LocalSolver sponsors OR 2023

LocalSolver proudly announces its sponsorship of the annual conference of the Society for Operations Research in Germany OR 2023. From August 29 to September 1, 2023, at the University of Hamburg, a gathering of optimization enthusiasts will convene for insightful discussions and innovative ideas. The event’s program is available here for your perusal.

Swing by our booth to explore LocalSolver 12.0’s new features and real-world applications. Engage with our team of optimization experts and discover our job opportunities. Below, we offer you a glimpse into the presentations our team will deliver during the conference.

LocalSolver Studio: a platform for optimization prototypes and applications
Julien Darlay

LocalSolver Optimizer is a global optimization solver that combines exact and heuristic methods to find near-optimal solutions in minutes. LocalSolver Studio is a web application released in 2023 and built on top of LocalSolver Optimizer. It includes a code editor to write and debug optimization models and a graphical interface to visualize solutions. Model generators for routing and scheduling have been integrated to build a first model in just a few clicks. The generated model can be tuned to include specific business constraints and objectives using our modeling language. Dedicated widgets allow users to display tours on a map or activities on a Gantt chart. The optimization is done remotely on dedicated servers with the latest version of LocalSolver Optimizer. In this talk, we will give a demo of LocalSolver Studio and show how it can be used in industry or for teaching.

Read Julien’s presentation here.

Capacitated Arc Routing
Bienvenu Bambi

A LocalSolver customer in charge of maintaining public assets needs to go through the entire road network within a defined area, minimizing the total travel time and considering various constraints such as traffic direction and speed limits, and ensuring that each road segment is processed only once. The problem is formulated as a Capacitated Arc Routing Problem (CARP), a well-known NP-hard problem, which offers a suitable modeling approach to address the unique challenges of this specific case using LocalSolver.

To model the given scenario, we represent the area to be surveyed as a directed graph, where arcs correspond to road segments (accounting for traffic direction), and vertices represent intersections between roads. In this specific project, there is no capacity constraint to consider, allowing us to focus on other problem aspects. The CARP is applied to determine an optimal route tour that satisfies all requirements while minimizing travel time and operational costs.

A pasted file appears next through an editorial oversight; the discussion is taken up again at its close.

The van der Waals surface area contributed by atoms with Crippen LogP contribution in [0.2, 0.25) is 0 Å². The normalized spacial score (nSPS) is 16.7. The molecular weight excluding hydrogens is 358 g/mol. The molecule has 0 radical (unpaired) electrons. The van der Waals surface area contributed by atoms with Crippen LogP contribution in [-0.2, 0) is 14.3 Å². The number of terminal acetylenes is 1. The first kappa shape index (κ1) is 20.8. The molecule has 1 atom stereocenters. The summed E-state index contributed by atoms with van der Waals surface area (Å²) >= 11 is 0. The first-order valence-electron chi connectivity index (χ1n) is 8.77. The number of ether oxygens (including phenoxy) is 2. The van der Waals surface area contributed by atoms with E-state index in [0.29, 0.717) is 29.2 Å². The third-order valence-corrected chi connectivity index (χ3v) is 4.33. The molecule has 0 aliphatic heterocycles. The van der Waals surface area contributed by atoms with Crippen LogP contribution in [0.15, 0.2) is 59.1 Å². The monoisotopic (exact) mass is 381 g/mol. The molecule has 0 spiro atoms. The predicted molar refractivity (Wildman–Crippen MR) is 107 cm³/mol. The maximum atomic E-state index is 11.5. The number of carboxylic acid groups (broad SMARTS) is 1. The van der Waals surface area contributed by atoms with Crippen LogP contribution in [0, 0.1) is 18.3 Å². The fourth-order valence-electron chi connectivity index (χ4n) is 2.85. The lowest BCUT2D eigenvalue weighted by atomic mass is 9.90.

The talk will present a solution to this problem based on local search, one of LocalSolver competitive edge technologies. Modelling choices as well as other specific business rules and results on large size instances will also be shown.

Read Bienvenu’s presentation here.

Large scale inventory routing planning applied to gas transportation
Guillaume Crognier

A company specializing in gas production and transportation has to perform deliveries to its clients so that they never face any runout in their tanks. As the implemented solution has to manage both aspects of routing and inventory management, the corresponding problem falls in a particular version of the IRP problem. The size of the company instances (dozens of resources, hundreds of customers, and hourly forecasts on planning horizon up to fourteen days) as well as the frequency of use (up to several times per day), force the solution to be fast and scalable too.

Regarding resources, every driver can drive different tractors, which can be hitched to several trailers. Every “vehicle” is then a triplet of resources (driver, tractor, trailer). Each of these resources can have specific properties such as availability, time windows, speed, and capacity. The triplets are not pre-determined: the optimization has to decide which resources are put together.

The associated routing problem has a “many to many” structure, meaning several sources (to load trailers) and several customers (to perform deliveries) are taken into account. As all these places are not necessarily always open, they also have their own availability time windows.